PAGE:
Truman ignorant?  Physician, heal thyself! (As an "educated" person, Ms. Bingham presumably knows the source of that quote.) Or, as we'd say nowadays,  attempted history lesson:  FAIL (she may need to look that one up:  here's a link.)

As for that great tv program on George Shultz:  We may note in passing that the three-hour (!) documentary was in fact controversial because of both its funders and its content (1, 2, 3, 4).  To be sure, Georg Shultz did some fine things, though he had a disturbing habit of working for or otherwise supporting some of the worst recent presidents.  Under Nixon, he helped to integrate construction unions.  And as Secretary of State under Reagan, he helped to re-professionalize the State Department.  He also attempted to maintain some distance from the Iran-Contra scheme, and eventually came to advocate dialogue with the USSR, though his record on both the Soviet bloc and Latin America is rather more complicated than the program suggests.

The writer would presumably take issue with some of Shultz's stances as a Cold Warrior. He endorsed and has even been called "Father" of the "Bush Doctrine" of preventive war.   Already in 1984, he said,
We must reach a consensus in this country that our responses [to terrorism] should go beyond passive defense to consider means of active prevention, preemption, and retaliation.
And as for Truman's "tragic decision"?  In 2007, in "The 'Israel Lobby' Myth," Shultz declared:
Israel is a free, democratic, open, and relentlessly self-analytical place. To hear harsh criticism of Israel's policies and leaders, listen to the Israelis. So questioning Israel for its actions is legitimate, but lies are something else. Throughout human history, they have been used not only to vilify but to establish a basis for cruel and inhuman acts. The catalog of lies about Jews is long and astonishingly crude, matched only by the suffering that has followed their promulgation.

Defaming the Jews by disputing their rightful place among the peoples of the world has been a long-running, well-documented, and disgraceful series of episodes across history. Again and again a time has come when legitimate criticism slips across an invisible line into what might be called the "badlands," a place where those who should be regarded as worthy adversaries in debate are turned into scapegoats, targets, all-purpose objects of blame.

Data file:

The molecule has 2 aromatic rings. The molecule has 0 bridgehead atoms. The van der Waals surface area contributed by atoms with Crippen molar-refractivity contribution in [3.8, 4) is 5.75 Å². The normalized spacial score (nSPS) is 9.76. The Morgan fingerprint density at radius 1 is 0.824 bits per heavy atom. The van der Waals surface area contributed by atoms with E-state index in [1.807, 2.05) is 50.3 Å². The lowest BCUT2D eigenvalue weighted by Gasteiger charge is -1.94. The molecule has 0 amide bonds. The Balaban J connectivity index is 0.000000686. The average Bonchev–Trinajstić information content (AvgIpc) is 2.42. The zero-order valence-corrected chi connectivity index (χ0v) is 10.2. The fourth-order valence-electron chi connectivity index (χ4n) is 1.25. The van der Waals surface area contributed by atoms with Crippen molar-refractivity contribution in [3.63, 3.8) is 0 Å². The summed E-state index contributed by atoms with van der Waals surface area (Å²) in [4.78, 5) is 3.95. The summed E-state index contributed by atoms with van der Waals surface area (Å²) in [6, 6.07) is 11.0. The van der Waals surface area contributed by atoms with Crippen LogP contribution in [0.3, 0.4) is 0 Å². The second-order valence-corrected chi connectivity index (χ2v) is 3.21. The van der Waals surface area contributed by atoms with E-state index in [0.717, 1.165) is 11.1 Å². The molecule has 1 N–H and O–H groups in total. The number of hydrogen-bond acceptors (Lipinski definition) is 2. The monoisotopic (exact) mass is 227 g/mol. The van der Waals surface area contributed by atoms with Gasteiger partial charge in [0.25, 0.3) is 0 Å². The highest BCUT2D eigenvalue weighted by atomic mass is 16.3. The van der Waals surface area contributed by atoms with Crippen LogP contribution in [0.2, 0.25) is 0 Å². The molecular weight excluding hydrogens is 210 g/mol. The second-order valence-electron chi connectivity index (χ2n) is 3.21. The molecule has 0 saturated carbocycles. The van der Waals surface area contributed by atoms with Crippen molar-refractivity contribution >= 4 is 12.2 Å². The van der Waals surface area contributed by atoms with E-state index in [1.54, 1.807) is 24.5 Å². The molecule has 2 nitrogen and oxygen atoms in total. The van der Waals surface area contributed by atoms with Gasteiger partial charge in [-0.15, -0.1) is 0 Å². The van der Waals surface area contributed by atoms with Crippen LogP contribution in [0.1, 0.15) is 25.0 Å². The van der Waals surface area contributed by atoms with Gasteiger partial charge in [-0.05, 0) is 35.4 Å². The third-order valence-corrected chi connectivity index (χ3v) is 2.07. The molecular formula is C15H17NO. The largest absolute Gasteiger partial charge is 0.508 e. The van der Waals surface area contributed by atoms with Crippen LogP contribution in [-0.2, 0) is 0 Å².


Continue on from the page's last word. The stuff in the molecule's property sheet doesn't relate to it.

Of course, it's really no different from what then presidental candidate Barack Obama himself said the following year:
It was just a few years after the liberation of the camps that David Ben-Gurion declared the founding of the Jewish State of Israel. We know that the establishment of Israel was just and necessary, rooted in centuries of struggle and decades of patient work. But 60 years later, we know that we cannot relent, we cannot yield, and as president I will never compromise when it comes to Israel's security. . . .
a secure, lasting peace is in Israel's national interest. It is in America's national interest. And it is in the interest of the Palestinian people and the Arab world. As president, I will work to help Israel achieve the goal of two states, a Jewish state of Israel and a Palestinian state, living side by side in peace and security
So, which is it?  Did Shultz take these positions because of or despite the "rich," "high-quality education" that he received from his elite prep school, Princeton, and MIT? And what's Obama's excuse? It was his educational qualifications that sparked the exchange of letters. Can both Truman the dummy and Obama the whiz kid be wrong?  It is perplexing.

President Obama also said, concerning peace-making, "I have no illusions that this will be easy."  Ignorant pronouncements of the sort contained in that letter certainly will not make the task any easier.

The next time the elitist writer is seized with a desire to dash off a letter to the Gazette, she would be better advised to walk over to the reference desk rather than rely on a stroll down memory lane.